I'll pay to watch that.

  • I got Red Hat Linux running at home. What does .NET brings to Linux that I couldn't do on my Windows PCS?
    • by Anonymous Coward

      Its a comprehensive, modular, application framework/library, released under the MIT License, that lets you develop applications/libraries/tools, in several ISO standardized languages, and has been publicly available for 15 years in one form or another. It has several advantages over other, similar, platforms. What those are depends entirely on what kind of applications you want to write, and would be meaningless otherwise.

      I get it.. its not like you can just read things and find out. Internetting is hard.

      • I get it.. its not like you can just read things and find out. Internetting is hard.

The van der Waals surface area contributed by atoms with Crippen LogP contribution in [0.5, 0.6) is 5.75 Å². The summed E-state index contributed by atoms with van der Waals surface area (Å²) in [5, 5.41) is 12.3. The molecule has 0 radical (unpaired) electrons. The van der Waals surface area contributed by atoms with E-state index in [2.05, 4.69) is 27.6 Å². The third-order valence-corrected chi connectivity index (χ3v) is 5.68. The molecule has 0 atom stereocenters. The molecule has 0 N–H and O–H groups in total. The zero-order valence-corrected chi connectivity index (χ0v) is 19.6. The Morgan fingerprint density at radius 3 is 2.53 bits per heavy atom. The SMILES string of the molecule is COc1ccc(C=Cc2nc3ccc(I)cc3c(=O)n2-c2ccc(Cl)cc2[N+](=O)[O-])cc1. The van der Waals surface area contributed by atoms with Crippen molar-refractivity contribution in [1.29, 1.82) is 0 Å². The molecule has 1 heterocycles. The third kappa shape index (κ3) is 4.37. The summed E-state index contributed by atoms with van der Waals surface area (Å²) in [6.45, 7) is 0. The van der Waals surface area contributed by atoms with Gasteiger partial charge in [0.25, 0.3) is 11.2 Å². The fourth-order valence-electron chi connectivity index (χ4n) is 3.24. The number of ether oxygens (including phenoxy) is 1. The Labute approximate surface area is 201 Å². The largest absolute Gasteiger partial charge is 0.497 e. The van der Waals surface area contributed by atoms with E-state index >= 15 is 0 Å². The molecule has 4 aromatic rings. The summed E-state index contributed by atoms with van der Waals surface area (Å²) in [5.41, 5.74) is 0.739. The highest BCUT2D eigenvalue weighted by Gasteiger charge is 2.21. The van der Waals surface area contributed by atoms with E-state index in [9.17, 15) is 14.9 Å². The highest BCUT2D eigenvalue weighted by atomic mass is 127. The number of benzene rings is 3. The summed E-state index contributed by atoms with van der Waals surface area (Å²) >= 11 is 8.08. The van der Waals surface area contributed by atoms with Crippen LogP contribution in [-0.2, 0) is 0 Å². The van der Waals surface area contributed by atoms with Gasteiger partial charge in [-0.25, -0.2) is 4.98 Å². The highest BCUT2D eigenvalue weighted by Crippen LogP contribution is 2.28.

Not at all. But I like asking a "stupid" questions and seeing what responses I get. You never know when someone else might want to ask the same "stupid" question but is afraid to ask because someone might respond, "Internetting is hard."

    • by jmccue ( 834797 )

      What does .NET brings to Linux that I couldn't do on my Windows PCS?

      Really ? You get all the excitement of patching MS Software and lots of free and exciting utilities delivered right to your server without having ask or install yourself. Plus your server will be very happy to share these cool and fun utilities with others servers without manual intervention! What more can someone want ?

    • by Anonymous Coward

      I got Red Hat Linux running at home. What does .NET brings to Linux that I couldn't do on my Windows PCS?

      It's better to ask: What does .NET *Core* not bring to Linux that I could do on my Windows PCs? Since Microsoft hasn't ported .NET Framework to *nix, they've only created .NET Core.